Kairos sues founder Brian Brackeen and says company nearly broke
Kairos founder and former CEO Brian Brackeen is being sued by the company he started, which alleges theft in the form of improper expenses, along with a breach of fiduciary responsibility and interference since his dismissal as CEO in late September, the Miami Herald reports.
A suit filed in Miami-Dade County claims that Brackeen used company funds to pay some $60,000 in personal expenses, and his attached termination letter says that he misled investors about revenues and fundraising. Brackeen denied the allegations in an email to the Herald, and said that he plans to countersue.
Brackeen characterized the situation as a corporate coup.
“Keep in mind, the valuation of the company is $120 million dollars,” he said. “I’ve raised over $13 million. The $60K thing is not only false, it’s ridiculous. I’d just write the company a check for that. You don’t fire a CEO for that.”
The AI and facial recognition firm says that its CFO suggested Brackeen purchase a car, as expenses for commuting by Uber were costing the company too much, and that Brackeen bought his girlfriend a car with company funds instead. When the company stopped making the car payments, Brackeen’s girlfriend threatened to sue. Kairos also alleges that Brackeen charged other expenses, including flights, to the company under false pretences. The suit claims that he “essentially lived off the Kairos credit card.”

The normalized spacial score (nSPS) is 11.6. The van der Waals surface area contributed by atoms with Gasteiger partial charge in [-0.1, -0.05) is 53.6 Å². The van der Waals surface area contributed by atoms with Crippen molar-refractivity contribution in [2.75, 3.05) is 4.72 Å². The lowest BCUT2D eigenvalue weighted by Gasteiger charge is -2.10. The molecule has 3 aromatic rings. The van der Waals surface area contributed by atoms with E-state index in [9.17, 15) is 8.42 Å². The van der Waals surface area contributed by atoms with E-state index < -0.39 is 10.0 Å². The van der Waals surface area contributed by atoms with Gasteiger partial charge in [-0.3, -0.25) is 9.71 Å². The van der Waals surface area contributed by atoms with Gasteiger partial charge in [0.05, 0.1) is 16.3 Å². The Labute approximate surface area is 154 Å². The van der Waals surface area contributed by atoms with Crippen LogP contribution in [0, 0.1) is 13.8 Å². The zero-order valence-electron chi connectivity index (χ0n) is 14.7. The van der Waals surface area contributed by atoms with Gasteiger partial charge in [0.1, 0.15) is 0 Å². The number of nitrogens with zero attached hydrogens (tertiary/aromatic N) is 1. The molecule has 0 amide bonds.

The Herald reports that in a letter to investors, Kairos chairman Steve O’Hara says that the company is nearly out of cash, and that its latest funding round raised $6 million, rather than the $30 million Brackeen said earlier this year the company would raise close to by the end of the third quarter. The initial $10 million portion of a Kairos ICO was closed by the middle of July, indicating that it had been funded or was “reasonably likely to be,” according to the website.
The CFO Brackeen clashed with is Melissa Doval, who was appointed to the position in June after being brought in as a consultant in May, and is now interim CEO.
“Our biggest concern throughout all this has been the well-being of our team, because they are the true backbone of Kairos,” Doval said in a statement. “Everyone has been hard at work and thanks to their talent and hard work throughout the transition… I believe the rest of the year and 2019 will be a time for rebuilding and creation in order to bring Kairos into the AI powerhouse we’ve promised in the past.”
The company plans to generate revenue to continue operating with a new product release this week.
Brackeen says that he was terminated with a voicemail, demonstrating pettiness of the action against him, and that the contents of the suit are not trustworthy. He also said that he will share his side of the story in the coming days.